Often, it is also a matter of meeting the right person at the right time, or in other words, coincidence. For example, the Danish artist Malene Bach left her mark on the Avasara Academy with the colour study she made at the site. Barclay: ‘We followed each other on Instagram. She sent me a message that she was interested in participating in the academy. I suggested she visit. Three days later she was on a plane to India and I introduced her to Roopa. It clicked immediately. Without her passion, expertise and enthusiasm, it wouldn’t be the school it is today.’ Working with different craftsmen and artists is evident in a country such as India and determines Case Design’s vision of a concept that is currently all the rage: ‘circular building’. Barclay explains that the country has a centuries-old tradition of circular building: ‘It’s perfectly normal to completely dismantle buildings and process the different materials into new building elements.’
"Bringing together high-technology construction techniques and people who practise a craft is just as possible here in Belgium. As long as there is a shared vision"‐ Sam Barclay, founder Case Design
Naysayers could claim that Case Design’s vision of circular construction cannot function in a Western country like Belgium, because the labour costs of skilled workers are much higher than in India. Barclay refutes that: ‘The work of the Brussels office BC architects & studies proves that it is possible. In their projects they also work with hyper local materials and know-how. The Bioklas in the fort at Edegem is a great example.’ According to Barclay, there is no reason why this methodology cannot be copied and applied on a larger scale. All that is needed is sufficient political will: ‘Bringing together high-technology construction techniques and people who practise a craft is just as possible here in Belgium. As long as there is a shared vision.’
In the context of this exhibition, the Flanders Architecture Institute also organised a ‘rammed earth’ workshop last summer in collaboration with BC architects & studies and Case Design. The results of the workshop are presented in the exhibition: stackable elements that can be used to build a peace pavilion in Pune. Says Barclay: ‘The intention is to use the knowledge from the workshop to train pupils at Avasara to make the blocks themselves and then to realise the pavilion. This is how we help the school to build up an institutional memory.’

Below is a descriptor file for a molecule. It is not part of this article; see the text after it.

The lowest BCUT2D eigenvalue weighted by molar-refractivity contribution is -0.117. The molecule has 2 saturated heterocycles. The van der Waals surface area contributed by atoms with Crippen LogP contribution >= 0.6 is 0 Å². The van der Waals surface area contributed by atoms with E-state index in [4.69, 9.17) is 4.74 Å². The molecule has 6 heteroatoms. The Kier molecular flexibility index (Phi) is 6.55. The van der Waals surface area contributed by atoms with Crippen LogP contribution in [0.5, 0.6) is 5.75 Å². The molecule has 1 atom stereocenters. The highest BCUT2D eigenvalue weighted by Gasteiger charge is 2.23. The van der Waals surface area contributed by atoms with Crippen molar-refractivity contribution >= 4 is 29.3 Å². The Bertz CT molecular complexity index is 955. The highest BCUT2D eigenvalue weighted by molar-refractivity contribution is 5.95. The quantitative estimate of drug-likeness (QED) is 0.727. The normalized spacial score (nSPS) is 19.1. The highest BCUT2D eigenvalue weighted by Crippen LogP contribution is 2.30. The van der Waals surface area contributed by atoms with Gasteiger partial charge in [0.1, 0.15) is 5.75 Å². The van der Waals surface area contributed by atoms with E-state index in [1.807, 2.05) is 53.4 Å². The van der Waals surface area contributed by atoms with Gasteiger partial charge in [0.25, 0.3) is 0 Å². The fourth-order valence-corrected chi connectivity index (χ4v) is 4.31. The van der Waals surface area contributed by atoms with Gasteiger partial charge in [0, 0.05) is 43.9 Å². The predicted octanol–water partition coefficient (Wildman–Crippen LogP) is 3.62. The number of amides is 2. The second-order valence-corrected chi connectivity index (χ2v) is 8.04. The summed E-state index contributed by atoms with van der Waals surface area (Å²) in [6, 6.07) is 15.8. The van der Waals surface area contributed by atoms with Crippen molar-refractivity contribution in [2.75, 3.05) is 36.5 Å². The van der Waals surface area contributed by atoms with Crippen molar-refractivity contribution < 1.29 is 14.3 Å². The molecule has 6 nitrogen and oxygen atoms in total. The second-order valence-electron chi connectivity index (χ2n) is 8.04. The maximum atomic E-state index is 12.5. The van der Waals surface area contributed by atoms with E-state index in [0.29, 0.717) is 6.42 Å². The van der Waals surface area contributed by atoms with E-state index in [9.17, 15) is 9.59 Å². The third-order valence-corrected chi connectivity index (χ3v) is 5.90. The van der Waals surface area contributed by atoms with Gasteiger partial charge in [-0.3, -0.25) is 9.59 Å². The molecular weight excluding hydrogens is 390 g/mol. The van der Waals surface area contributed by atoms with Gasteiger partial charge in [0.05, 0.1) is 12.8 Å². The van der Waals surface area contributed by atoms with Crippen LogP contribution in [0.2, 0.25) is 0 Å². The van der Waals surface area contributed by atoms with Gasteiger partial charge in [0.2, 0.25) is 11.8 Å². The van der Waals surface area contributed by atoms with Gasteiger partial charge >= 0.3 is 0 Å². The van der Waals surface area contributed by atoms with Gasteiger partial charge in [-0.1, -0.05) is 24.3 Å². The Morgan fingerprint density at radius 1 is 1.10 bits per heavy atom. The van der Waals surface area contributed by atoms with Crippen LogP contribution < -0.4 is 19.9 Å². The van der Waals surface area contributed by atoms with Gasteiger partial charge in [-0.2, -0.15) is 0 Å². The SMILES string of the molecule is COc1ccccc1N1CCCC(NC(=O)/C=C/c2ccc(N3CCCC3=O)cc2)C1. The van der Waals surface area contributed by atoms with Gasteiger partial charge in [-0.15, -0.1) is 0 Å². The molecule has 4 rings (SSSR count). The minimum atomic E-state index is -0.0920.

Case Design. The Craft of Collaboration reveals that architecture is a means and not an end in itself.
Since the exhibition was on display in Venice and Lausanne it has been augmented with new artefacts from an interior project in Mumbai; a water shelter and a boutique eco-resort in Zanzibar; a farm in in Kamshet (India); and furniture, lamps and objects from the Casegoods product family. They are all the result of dialogue and of bringing together different areas of expertise.
The exhibition Architecture with showcases recent creations from Flanders and Brussels in which the social engagement of the user or client is crucial to the design. Two cases, Zinneke in Brussels (Ouest en Rotor) and De Standaertsite in Ghent (ae-architecten, Carton123 en murmuur), show the specificity of the task and engagement of the client serve as a breeding ground for carefully considered architectural choices.Exhibition | Architecture with Download press images
Case Design. The Craft of Collaboration
Flanders Architecture Institute
(Desguinlei 25, 2018 Antwerp)
from 17.10.2019 to 19.01.2020
open wo → zo / 2→ 6 pm and during evening performances until 10 pm
closed on Monday/Tuesday
opening on 16.10.2019 at 8 pm